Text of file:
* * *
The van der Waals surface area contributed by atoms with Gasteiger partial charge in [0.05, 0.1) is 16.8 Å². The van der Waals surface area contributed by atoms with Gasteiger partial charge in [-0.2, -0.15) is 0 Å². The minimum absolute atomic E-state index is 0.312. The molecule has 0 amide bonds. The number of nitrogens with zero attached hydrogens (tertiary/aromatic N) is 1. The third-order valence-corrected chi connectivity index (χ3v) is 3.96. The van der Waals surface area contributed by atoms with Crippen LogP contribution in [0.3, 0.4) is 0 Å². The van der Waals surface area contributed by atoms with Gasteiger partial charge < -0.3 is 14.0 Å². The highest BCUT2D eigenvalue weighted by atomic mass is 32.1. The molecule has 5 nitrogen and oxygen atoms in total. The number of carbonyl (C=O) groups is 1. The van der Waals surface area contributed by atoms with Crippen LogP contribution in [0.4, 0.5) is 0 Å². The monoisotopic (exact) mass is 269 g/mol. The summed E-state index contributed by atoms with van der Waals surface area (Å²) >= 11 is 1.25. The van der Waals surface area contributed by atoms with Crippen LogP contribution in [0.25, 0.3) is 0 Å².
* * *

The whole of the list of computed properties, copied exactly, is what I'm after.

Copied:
The van der Waals surface area contributed by atoms with Gasteiger partial charge in [0.05, 0.1) is 16.8 Å². The van der Waals surface area contributed by atoms with Gasteiger partial charge in [-0.2, -0.15) is 0 Å². The minimum absolute atomic E-state index is 0.312. The molecule has 0 amide bonds. The number of nitrogens with zero attached hydrogens (tertiary/aromatic N) is 1. The third-order valence-corrected chi connectivity index (χ3v) is 3.96. The van der Waals surface area contributed by atoms with Crippen LogP contribution in [0.3, 0.4) is 0 Å². The van der Waals surface area contributed by atoms with Gasteiger partial charge < -0.3 is 14.0 Å². The highest BCUT2D eigenvalue weighted by atomic mass is 32.1. The molecule has 5 nitrogen and oxygen atoms in total. The number of carbonyl (C=O) groups is 1. The van der Waals surface area contributed by atoms with Crippen LogP contribution in [0.4, 0.5) is 0 Å². The monoisotopic (exact) mass is 269 g/mol. The summed E-state index contributed by atoms with van der Waals surface area (Å²) >= 11 is 1.25. The van der Waals surface area contributed by atoms with Crippen LogP contribution in [0.25, 0.3) is 0 Å².